You’d think that I have been knitting long enough to know that getting started for a new project might not go smoothly. But it appears that I get “project amnesia” every time I start something. Not only can I imagine how fast the knitting will go, I can see myself wearing the garment before I’ve even cast on. Then reality has an unfortunate way of kicking in, and that agent of the devil, the gauge swatch, brings me to my senses.
In the case of Thora, I knew I’d have to do some adjusting to get the measurements I want.
After casting on with the recommended needles, and not getting anything close to the 23 stitches and 34 rows for the 4-inch gauge swatch, I kept trying again…and again. I chalked this up originally to substituting Zara for Rowan DK, but after my experience with Liv, I simply realized that I’d never get gauge with the recommended needles on an Elsebeth Lavold pattern. She and I must knit differently.
In one of her books, the Yarn Harlot says that “gauge swatches lie”. I read her essay at around 11 PM one night, and chuckled to myself. Now the laugh is on me, and in my case they lie sometimes and tell the truth sometimes. After dropping down to size 2 US needles for Thora, I was congratulating myself for getting gauge. How easy it will be, I thought, to just plug my measurements into Thora’s and knit away. The mere formality of blocking the swatch would just confirm what I already knew about the stitches per inch I was getting. And this is when the gauge swatch got its revenge. The blocked swatch, which should have been 5 inches x 4 inches (I cast on 30 stitches) and was before blocking, is now 5 ½ inches across by 4 ¾ inches long.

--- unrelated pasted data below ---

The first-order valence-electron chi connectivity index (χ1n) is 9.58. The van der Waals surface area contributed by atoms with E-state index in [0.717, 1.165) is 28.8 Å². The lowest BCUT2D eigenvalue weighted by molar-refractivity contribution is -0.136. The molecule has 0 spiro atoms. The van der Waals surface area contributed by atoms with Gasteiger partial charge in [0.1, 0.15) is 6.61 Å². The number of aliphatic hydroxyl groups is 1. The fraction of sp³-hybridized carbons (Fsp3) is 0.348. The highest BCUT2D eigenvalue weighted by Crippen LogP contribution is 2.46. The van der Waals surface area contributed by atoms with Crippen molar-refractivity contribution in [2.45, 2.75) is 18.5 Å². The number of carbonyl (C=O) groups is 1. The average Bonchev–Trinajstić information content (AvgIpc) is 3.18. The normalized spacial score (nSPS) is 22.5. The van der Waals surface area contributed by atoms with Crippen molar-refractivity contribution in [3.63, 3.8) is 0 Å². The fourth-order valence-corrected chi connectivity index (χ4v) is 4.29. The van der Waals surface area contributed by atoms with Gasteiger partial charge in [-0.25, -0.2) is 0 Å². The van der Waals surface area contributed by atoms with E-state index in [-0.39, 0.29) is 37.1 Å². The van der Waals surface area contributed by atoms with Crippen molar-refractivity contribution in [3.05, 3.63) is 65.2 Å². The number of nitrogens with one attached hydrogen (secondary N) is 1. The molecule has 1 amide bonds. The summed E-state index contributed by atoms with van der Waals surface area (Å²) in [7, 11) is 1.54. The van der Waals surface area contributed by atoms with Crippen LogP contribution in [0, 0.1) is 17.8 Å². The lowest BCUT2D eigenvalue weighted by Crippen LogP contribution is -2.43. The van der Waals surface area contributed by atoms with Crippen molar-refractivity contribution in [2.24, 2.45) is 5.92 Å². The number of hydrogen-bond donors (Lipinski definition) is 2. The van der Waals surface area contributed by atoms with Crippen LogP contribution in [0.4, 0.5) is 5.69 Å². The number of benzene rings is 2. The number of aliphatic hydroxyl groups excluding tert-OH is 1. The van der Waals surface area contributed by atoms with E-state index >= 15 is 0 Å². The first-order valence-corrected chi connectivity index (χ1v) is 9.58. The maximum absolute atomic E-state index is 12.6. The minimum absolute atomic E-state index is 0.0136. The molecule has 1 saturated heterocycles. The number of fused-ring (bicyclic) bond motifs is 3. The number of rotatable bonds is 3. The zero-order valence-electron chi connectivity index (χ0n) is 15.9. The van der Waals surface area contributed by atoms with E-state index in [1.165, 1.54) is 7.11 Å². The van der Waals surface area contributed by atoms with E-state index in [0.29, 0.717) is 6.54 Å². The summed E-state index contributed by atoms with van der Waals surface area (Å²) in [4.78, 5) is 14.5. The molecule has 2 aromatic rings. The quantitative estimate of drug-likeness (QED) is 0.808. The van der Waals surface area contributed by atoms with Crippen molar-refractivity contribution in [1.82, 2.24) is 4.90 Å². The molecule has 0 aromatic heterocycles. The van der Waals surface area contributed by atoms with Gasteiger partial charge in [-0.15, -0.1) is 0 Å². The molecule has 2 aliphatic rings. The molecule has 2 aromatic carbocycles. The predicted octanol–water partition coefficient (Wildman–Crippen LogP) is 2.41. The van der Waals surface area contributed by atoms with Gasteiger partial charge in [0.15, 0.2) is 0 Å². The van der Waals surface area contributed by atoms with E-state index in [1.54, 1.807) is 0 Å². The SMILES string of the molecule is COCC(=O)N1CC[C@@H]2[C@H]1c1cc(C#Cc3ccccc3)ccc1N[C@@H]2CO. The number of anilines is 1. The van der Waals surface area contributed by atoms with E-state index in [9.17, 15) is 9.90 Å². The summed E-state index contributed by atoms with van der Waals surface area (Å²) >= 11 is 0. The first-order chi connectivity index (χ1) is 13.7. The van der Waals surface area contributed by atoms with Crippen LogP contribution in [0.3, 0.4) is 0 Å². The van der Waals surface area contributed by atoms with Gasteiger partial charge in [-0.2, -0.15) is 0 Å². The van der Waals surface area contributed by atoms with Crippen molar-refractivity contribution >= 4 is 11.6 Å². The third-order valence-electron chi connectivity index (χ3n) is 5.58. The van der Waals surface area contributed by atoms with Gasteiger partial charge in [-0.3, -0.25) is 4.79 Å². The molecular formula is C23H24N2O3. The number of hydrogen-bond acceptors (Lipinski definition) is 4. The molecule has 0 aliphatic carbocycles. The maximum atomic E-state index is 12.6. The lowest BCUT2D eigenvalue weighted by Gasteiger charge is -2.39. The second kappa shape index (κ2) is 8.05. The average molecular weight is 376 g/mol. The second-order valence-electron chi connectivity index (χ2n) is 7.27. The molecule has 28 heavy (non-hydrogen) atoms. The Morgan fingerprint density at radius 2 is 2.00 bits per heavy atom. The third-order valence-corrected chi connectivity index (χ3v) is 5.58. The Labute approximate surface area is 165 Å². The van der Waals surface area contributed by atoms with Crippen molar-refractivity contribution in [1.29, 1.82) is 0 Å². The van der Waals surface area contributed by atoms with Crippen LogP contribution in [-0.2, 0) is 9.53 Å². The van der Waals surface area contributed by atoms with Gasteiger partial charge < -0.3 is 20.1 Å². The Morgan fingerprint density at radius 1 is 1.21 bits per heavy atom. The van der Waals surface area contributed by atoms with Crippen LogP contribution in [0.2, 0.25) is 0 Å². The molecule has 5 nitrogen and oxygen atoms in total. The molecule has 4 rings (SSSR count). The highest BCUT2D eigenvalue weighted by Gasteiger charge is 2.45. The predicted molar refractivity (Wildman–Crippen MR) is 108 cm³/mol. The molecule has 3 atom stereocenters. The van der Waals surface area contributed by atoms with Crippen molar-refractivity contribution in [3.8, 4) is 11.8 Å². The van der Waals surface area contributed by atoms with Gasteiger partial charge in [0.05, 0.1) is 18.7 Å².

And what makes this worse is that I can’t simply knit to the small size and end up with a medium. I want the chest measure to be about 40 inches around, for a relatively fitted look. In the pattern, the small is 39 ½ inches and medium is 41 ¾. I need to knit in a way that makes my sweater fall between the small and medium pattern sizes.
My plan for Thora is to make it part of an outfit. I will use one of the many pieces of Liberty of London wool challis in my fabric stash for the skirt. Here you can see about six pieces of this fabric.
This is my choice for the fabric that will match Thora:
In all, I think I have about fifteen pieces, purchased over time from my first visit to London in 1967 and on subsequent trips through the 1970s. I really love this fabric, and it doesn’t seem available in the US any more. It lends itself to very easy but beautiful skirts. You can take rectangles and gather or pleat them, or you can make a circle or half circle and do a rolled hem. The fabric flows, and the fabric design provides sufficient interest so that more complex seaming isn’t really needed. The swatch in Zara was unexpectedly perfect. It will knit up as a sweater that is thinner than I thought the one in the picture would be, and it will match the lightness and drape of the challis. [I’ll post about making simple skirts like these when I get to it—and if you’re new at sewing or haven’t tried to make clothes without commercial patterns, this would be a good starting point. Skirts like these would work for other kinds of fabric, such as thin knits.]
I’m convinced that I want to make this sweater work. Will I have to drop down to size 1 needles? I hope not, but I’m willing to try. The idea of a whole sweater in moss stitch on size 1 needles is daunting. I’m going to study the pattern to see whether I can simply remove a few stitches in the panels around the cables. I also decided to do a second swatch of the cable that forms the buttonband. If I’m not knitting to gauge and my row gauge is off, I want to compensate for that.
So Thora won’t be easy, but I think it will be worth it.